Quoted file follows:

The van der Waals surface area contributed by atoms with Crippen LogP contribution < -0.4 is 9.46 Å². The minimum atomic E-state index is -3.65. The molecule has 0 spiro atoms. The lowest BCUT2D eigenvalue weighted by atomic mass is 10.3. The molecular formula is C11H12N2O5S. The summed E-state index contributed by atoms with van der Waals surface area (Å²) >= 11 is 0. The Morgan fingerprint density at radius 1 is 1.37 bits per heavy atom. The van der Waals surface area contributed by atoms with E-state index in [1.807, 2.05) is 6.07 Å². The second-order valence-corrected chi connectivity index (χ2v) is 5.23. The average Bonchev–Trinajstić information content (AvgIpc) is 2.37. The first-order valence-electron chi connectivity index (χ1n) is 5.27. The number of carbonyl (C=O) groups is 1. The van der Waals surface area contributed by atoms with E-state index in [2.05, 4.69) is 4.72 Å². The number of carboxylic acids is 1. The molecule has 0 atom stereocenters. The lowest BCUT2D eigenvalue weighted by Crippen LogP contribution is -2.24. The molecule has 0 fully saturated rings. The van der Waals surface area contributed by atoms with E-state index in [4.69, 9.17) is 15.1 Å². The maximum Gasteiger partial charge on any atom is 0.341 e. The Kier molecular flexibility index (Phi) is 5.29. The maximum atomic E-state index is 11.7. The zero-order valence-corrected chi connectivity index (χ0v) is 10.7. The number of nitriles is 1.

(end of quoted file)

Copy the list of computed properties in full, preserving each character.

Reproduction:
The van der Waals surface area contributed by atoms with Crippen LogP contribution < -0.4 is 9.46 Å². The minimum atomic E-state index is -3.65. The molecule has 0 spiro atoms. The lowest BCUT2D eigenvalue weighted by atomic mass is 10.3. The molecular formula is C11H12N2O5S. The summed E-state index contributed by atoms with van der Waals surface area (Å²) >= 11 is 0. The Morgan fingerprint density at radius 1 is 1.37 bits per heavy atom. The van der Waals surface area contributed by atoms with E-state index in [1.807, 2.05) is 6.07 Å². The second-order valence-corrected chi connectivity index (χ2v) is 5.23. The average Bonchev–Trinajstić information content (AvgIpc) is 2.37. The first-order valence-electron chi connectivity index (χ1n) is 5.27. The number of carbonyl (C=O) groups is 1. The van der Waals surface area contributed by atoms with E-state index in [2.05, 4.69) is 4.72 Å². The number of carboxylic acids is 1. The molecule has 0 atom stereocenters. The lowest BCUT2D eigenvalue weighted by Crippen LogP contribution is -2.24. The molecule has 0 fully saturated rings. The van der Waals surface area contributed by atoms with E-state index in [4.69, 9.17) is 15.1 Å². The maximum Gasteiger partial charge on any atom is 0.341 e. The Kier molecular flexibility index (Phi) is 5.29. The maximum atomic E-state index is 11.7. The zero-order valence-corrected chi connectivity index (χ0v) is 10.7. The number of nitriles is 1.